Catch musicians and more in Beaver Creek over the holidays
Coming up at the Vilar
Monday: Michael McDonald — 7:30 p.m., $140
Tuesday: “A Christmas Carol” — 6:30 p.m., $55 adult/$35 child
Dec. 26: Trombone Shorty & Orleans Avenue — 7:30 p.m., $78
Dec. 27-28: Cirque Mechanics: Pedal Punk — 6:30 p.m. Dec. 27; 4:30 and 7:30 p.m. Dec. 28, $65 adult/$45 child
Dec. 29: Neil Berg’s 101 Years of Broadway — 7:30 p.m., $78
Dec. 30: Arthur Trace, The Artful Deceiver — 4:30 and 7:30 p.m., $42 adult/$28 child
Jan. 2: Super Diamond: The Neil Diamond Tribute Band — 7:30 p.m., $55
For more information or to purchase tickets, go to http://www.vilarpac.org or call 970-845-8497. For sold-out shows, be sure to call the box office for last-minute availability.
BEAVER CREEK — Christmastime may mean carols and silver bells, but this year, it also means Motown beats, the drama of Broadway, New Orleans funk and even a jaw-dropping magic trick or two.
Whether you’ve had the Christmas music cranking since Halloween or if you’re the Grinch who’s been wrinkling his nose every time “All I Want For Christmas Is You” plays, Vilar Performing Arts Center Executive Director Kris Sabel promises you’ll hear something you like in the theater this December.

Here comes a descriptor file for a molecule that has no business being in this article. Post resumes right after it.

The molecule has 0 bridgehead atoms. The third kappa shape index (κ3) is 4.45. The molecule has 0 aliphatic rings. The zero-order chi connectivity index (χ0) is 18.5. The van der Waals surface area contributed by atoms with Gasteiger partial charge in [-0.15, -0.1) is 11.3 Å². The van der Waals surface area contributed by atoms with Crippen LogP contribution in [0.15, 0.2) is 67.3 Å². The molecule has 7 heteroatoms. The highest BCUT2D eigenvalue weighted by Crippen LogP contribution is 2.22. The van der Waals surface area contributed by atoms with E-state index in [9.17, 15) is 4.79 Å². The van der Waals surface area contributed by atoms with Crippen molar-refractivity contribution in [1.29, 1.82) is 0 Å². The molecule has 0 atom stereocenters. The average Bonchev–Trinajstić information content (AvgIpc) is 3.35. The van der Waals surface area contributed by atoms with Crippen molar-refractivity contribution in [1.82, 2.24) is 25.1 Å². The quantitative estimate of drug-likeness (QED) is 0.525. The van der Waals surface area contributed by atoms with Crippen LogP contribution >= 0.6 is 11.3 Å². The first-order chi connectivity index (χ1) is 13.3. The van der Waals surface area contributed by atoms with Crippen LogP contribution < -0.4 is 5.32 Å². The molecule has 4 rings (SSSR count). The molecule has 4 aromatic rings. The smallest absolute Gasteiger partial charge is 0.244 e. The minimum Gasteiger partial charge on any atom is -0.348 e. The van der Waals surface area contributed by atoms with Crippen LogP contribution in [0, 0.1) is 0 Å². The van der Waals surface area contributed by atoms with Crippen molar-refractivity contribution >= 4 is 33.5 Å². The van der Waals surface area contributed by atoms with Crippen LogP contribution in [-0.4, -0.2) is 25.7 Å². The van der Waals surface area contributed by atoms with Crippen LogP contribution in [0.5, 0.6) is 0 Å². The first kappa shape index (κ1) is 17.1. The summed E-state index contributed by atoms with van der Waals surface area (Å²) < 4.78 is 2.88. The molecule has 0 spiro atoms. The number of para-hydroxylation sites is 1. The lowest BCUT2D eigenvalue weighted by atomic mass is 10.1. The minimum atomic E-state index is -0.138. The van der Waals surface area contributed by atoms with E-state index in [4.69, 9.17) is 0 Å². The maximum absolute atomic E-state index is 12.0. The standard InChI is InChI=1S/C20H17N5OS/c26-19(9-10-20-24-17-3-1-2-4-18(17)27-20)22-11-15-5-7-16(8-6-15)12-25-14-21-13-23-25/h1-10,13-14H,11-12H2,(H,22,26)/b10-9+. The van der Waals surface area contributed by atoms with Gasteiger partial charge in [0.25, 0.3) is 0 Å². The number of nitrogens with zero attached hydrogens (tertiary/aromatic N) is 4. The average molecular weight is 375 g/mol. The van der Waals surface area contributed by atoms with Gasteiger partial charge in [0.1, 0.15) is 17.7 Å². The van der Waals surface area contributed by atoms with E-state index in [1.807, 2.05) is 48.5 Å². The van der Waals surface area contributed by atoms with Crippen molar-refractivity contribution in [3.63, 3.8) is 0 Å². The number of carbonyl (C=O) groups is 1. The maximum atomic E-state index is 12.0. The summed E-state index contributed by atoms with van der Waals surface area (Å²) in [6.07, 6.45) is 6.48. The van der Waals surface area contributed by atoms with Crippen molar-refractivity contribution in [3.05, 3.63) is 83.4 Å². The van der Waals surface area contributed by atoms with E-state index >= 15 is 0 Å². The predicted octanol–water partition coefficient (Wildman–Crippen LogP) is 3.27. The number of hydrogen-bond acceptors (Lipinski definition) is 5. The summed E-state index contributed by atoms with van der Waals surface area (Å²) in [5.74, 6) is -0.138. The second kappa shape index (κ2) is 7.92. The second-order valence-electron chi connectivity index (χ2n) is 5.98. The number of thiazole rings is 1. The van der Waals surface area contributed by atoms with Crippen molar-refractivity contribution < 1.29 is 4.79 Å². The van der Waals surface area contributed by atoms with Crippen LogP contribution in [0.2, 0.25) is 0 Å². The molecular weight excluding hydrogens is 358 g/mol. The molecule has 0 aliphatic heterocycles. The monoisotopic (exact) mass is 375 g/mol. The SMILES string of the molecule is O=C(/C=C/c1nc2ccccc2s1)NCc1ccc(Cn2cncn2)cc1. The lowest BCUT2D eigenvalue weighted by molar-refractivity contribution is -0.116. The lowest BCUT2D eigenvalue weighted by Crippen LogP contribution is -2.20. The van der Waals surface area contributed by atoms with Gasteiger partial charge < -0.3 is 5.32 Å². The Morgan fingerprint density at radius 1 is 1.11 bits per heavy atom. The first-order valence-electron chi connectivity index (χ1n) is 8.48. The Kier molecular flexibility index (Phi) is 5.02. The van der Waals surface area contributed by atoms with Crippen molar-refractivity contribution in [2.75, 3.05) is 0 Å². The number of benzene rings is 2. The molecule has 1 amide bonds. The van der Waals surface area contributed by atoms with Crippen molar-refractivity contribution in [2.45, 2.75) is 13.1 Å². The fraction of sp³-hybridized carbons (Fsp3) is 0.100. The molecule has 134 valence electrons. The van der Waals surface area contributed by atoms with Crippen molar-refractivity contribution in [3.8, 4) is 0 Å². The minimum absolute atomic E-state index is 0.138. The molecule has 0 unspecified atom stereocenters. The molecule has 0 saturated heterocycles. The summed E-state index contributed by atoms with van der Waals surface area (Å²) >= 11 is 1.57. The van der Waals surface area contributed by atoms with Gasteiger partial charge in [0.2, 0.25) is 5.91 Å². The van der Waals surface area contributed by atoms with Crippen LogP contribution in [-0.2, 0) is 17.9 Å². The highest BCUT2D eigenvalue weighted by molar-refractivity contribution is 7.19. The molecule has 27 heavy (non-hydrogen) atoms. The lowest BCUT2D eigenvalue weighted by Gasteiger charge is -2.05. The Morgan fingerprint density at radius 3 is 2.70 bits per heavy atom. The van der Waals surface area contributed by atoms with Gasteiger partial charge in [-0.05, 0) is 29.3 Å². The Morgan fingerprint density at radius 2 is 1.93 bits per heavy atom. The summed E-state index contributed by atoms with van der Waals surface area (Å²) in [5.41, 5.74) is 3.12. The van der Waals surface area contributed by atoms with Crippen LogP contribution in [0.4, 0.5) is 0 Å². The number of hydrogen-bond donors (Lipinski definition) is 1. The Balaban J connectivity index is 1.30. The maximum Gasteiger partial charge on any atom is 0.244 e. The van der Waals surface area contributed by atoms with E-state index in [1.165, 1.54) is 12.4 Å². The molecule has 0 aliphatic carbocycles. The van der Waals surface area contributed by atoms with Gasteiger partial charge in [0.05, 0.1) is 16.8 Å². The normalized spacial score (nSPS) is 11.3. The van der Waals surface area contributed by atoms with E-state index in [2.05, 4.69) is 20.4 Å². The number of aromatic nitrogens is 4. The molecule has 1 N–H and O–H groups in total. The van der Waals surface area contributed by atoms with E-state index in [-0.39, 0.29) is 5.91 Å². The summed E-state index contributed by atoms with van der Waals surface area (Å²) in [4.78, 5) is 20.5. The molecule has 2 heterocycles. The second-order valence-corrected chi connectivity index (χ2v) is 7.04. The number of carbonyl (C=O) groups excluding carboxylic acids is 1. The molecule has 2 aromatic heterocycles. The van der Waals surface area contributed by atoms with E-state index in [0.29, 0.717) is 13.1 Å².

“Up until Jan. 2 or 3 is the busiest time of year for us, with 25 percent of our winter shows running at this time,” Sabel said. “We have so many people in town at that time, with visiting families, donors and second homeowners all here. We really try to get something for everyone.”
There are the classics, such as “A Christmas Carol,” coming Tuesday, a sell-out show that returns year after year.
“It’s so popular we might have to think about doing two shows,” Sabel said. “We work with the (theater) group to end their tour here. They’ve been taking this show around the country since November. They love ending here because it feels so Christmasy.”
Support Local Journalism
From New Orleans to New York City
Of course, the Beaver Creek theater also likes to offer something unexpected for music lovers. One of the season headliners — and an artist Sabel said the Vilar has been working for years to book — is Louisiana brass master Trombone Shorty and his band Orleans Avenue on Dec. 26.
Shorty, otherwise known as Troy Andrews, a hard-edged funk/rock/jazz/hip-hop artist, and his extraordinary set of lungs are in high demand these days, touring around the world with the likes of Lenny Kravitz. Andrews has been performing for crowds since he was 4, becoming a bandleader at the tender age of 6.